There are many portals in both print and digital formats which assist with the promotion and support of Black businesses. Prior to the boom of the internet, many cities relied on “Black Pages” in print format to promote and advertise all Black businesses in that particular area. As noted in a 1994 New York Times Article, word of mouth was once the only means of letting potential customers know about a Black business prior to the inception of the “Black pages.”
However, once reliance on the internet and social media picked up, many organizations and fellow business owners started to utilize Twitter, Instagram and Facebook to solicit and promote business for African-Americans. With most Black-owned businesses existing on the “mom and pop” level, access to millions of dollars in advertising and marketing budgets simply does not exist, leaving them to handle promotion on a grass roots level and often solely based upon their own merits and to our own community.
Supporting Black businesses has become a more important topic of discussion as many of my peers have now become entrepreneurs. Many of us did not realize how dependent we would be on referrals and positive reviews of previous clients and consumers, even if we provided said services for free. The more positive feedback we receive from consumers, the more referrals and inquiries are received, which, in turn, increases business opportunities and cash flow. But, again, recognizing and understanding the importance of supporting Black-owned businesses did not completely register to me, and may still not register for some.
To further assist with the edification of Black businesses, especially during this holiday season, here are four ways to continue to lend support to those within our community:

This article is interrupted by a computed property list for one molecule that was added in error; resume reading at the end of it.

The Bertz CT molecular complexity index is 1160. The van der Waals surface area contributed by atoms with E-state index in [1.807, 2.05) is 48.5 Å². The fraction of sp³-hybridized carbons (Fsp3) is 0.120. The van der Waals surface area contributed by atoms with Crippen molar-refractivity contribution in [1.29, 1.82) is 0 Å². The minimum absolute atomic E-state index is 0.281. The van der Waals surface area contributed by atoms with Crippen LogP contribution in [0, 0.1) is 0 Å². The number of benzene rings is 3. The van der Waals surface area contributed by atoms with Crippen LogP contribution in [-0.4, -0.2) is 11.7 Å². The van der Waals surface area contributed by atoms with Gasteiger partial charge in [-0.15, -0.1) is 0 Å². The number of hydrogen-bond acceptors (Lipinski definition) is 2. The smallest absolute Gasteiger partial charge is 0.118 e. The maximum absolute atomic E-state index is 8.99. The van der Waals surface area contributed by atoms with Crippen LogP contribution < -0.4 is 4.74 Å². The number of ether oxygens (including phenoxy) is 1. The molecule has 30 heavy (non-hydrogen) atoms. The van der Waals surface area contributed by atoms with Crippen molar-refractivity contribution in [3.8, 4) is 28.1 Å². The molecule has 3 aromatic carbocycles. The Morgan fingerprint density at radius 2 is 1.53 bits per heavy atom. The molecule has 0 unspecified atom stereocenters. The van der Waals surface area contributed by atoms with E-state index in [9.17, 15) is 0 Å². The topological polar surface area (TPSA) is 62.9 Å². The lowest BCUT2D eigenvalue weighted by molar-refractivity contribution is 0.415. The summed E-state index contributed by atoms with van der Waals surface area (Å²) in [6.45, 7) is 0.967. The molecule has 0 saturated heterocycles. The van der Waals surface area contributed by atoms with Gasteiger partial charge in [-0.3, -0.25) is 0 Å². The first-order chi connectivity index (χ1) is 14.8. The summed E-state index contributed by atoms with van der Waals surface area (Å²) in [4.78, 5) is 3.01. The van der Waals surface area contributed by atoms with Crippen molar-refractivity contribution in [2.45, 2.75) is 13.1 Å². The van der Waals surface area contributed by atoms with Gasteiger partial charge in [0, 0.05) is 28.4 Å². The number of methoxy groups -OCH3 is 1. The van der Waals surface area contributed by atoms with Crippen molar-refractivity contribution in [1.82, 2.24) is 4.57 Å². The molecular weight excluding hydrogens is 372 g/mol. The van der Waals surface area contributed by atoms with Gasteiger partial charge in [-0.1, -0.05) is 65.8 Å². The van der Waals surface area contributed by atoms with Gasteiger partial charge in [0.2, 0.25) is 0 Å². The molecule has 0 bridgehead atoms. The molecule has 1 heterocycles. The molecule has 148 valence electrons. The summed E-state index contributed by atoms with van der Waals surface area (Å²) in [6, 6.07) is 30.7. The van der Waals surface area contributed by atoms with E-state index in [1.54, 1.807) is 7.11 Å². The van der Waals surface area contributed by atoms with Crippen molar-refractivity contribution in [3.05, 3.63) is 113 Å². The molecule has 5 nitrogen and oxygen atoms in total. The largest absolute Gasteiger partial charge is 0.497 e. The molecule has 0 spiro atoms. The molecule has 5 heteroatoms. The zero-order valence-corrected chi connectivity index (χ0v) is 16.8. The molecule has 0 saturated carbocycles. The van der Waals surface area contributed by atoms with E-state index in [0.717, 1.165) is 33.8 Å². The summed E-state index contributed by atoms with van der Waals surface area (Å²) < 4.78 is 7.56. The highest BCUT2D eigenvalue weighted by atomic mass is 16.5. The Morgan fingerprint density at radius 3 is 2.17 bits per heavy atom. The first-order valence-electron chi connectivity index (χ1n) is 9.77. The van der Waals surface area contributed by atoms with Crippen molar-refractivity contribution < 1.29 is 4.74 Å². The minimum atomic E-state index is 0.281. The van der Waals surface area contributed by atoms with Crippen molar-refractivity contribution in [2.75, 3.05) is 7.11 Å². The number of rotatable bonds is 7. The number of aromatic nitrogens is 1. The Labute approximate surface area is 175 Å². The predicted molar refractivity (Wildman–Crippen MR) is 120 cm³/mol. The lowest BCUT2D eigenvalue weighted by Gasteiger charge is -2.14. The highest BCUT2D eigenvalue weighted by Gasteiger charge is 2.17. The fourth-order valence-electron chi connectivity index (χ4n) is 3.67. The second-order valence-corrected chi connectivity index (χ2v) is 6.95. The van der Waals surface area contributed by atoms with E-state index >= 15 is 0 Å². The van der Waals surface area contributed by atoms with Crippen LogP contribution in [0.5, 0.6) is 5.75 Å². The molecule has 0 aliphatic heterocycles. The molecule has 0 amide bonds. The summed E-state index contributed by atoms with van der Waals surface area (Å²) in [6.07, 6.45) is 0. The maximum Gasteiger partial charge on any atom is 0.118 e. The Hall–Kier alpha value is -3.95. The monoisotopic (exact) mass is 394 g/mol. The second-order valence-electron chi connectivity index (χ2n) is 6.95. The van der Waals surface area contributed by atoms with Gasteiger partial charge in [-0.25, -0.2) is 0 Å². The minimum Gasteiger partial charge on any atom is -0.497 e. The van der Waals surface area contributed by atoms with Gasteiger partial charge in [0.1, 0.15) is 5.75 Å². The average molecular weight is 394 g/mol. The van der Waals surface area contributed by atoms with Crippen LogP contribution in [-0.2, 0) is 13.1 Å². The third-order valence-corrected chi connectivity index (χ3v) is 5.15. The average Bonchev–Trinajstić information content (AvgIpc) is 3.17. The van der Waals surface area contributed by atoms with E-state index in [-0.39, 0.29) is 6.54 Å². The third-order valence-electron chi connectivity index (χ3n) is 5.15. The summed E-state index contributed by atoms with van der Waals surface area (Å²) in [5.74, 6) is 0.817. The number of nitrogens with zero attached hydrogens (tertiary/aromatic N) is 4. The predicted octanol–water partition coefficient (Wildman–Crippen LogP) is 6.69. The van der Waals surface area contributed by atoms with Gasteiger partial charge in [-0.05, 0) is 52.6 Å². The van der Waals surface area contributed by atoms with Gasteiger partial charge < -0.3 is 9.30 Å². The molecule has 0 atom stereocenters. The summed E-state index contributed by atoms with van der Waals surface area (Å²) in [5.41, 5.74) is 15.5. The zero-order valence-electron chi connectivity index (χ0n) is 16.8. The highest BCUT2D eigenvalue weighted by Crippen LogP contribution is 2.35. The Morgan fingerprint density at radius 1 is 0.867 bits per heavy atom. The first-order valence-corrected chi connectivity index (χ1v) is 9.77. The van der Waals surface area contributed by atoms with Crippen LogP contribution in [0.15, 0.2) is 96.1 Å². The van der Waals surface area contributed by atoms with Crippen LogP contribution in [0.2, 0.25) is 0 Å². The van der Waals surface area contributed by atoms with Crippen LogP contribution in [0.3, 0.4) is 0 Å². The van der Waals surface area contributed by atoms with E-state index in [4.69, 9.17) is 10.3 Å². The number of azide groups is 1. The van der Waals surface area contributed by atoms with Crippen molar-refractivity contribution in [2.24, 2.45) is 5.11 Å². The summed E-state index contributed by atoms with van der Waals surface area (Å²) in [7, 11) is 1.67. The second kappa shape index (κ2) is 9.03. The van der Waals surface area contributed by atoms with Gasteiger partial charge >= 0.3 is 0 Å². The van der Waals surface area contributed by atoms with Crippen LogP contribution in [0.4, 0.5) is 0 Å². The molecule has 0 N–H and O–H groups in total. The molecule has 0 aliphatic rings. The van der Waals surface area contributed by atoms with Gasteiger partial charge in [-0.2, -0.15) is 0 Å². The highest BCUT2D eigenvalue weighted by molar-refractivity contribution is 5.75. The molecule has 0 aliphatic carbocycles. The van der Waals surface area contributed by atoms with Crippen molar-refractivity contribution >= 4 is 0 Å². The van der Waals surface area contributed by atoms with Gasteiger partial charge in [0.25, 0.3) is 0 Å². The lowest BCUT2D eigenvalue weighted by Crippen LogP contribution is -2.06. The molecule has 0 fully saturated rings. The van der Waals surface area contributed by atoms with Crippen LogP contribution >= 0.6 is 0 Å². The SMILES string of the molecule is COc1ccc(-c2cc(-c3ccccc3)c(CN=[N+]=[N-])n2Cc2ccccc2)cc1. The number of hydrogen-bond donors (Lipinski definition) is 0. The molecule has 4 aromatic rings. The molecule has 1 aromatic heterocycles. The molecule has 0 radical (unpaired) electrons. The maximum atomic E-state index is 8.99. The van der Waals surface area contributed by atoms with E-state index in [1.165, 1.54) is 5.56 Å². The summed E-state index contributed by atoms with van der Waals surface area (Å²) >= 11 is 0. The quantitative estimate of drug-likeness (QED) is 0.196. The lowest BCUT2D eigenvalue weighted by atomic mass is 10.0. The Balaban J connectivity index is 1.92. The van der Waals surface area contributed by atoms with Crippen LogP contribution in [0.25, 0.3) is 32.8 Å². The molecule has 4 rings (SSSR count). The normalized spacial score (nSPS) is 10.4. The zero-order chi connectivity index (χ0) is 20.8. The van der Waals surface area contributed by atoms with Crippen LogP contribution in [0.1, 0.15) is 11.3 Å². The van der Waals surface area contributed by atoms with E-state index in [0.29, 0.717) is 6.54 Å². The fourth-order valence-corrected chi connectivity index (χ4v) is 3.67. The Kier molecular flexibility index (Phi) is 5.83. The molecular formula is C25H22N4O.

1. Make your support a priority.
With certain services, specifically health care, I make it a point to only give my business to an African-American woman. It is sometimes hard to locate them, and secure an appointment, however, this is one area I have made it a priority to stick to lending my support.
2. Research, research and more research.
It isn’t too difficult to locate Black-owned businesses these days, especially by searching via the internet and via apps such as “Around the Way” which helps find black owned businesses near you.
3. Make referrals.
Majority of the new business I receive is through word of mouth referrals from a previous or current client. If you are highly satisfied with the goods and services of a Black-owned business, by all means, share your experiences with others who may be potential consumers.
4. Don’t Make Excuses.
We all have had negative experiences with vendors and service providers in our years as consumers regardless of their race or ethnicity. It is important to not use these bad experiences as a reason to not lend your support and spend your dollars with Black businesses.
Rashida Maples, Esq. is Founder and Managing Partner of J. Maples & Associates (www.jmaplesandassociates.com . She has practiced Entertainment, Real Estate and Small Business Law for 10 years, handling both transactional and litigation matters. Her clients include R&B Artists Bilal and Olivia, NFL Superstar Ray Lewis, Fashion Powerhouse Harlem’s Fashion Row and Hirschfeld Properties, LLC.
Check Your Inbox: Top 15 Business Email Mistakes To Avoid
1. Before You Press Send…Source: 1 of 18
2. Top 15 Business Email Faux Pas To AvoidSource: 2 of 18
3. Incorporating Cutesy EmoticonsSource: 3 of 18
4. Sending Emails With Irrelevant Or No Signature LinesSource: 4 of 18
5. Making Spelling ErrorsSource: 5 of 18
6. Using “Reply All” For Every MessageSource: 6 of 18
7. Being Too LongwindedSource: 7 of 18
8. Including Marathon-Length Previous ConversationsSource: 8 of 18
9. Altering Previous ConversationsSource: 9 of 18
10. Outing Someone Who BCC’d YouSource: 10 of 18
11. Ignoring Important EmailsSource: 11 of 18
12. Using Irrelevant Subject LinesSource: 12 of 18
13. Burying Your PointSource: 13 of 18
14. Overemphasizing The Importance Of Your InboxSource: 14 of 18
15. Attaching Enormous FilesSource: 15 of 18
16. Using A Gushy ClosingSource: 16 of 18
17. Replying Without Sufficient ReflectionSource: 17 of 18
18. Rashida MaplesSource: 18 of 18
Do You Support Black Businesses? Here’s 4 Tips To Make Sure You’re Doing Your Part was originally published on hellobeautiful.com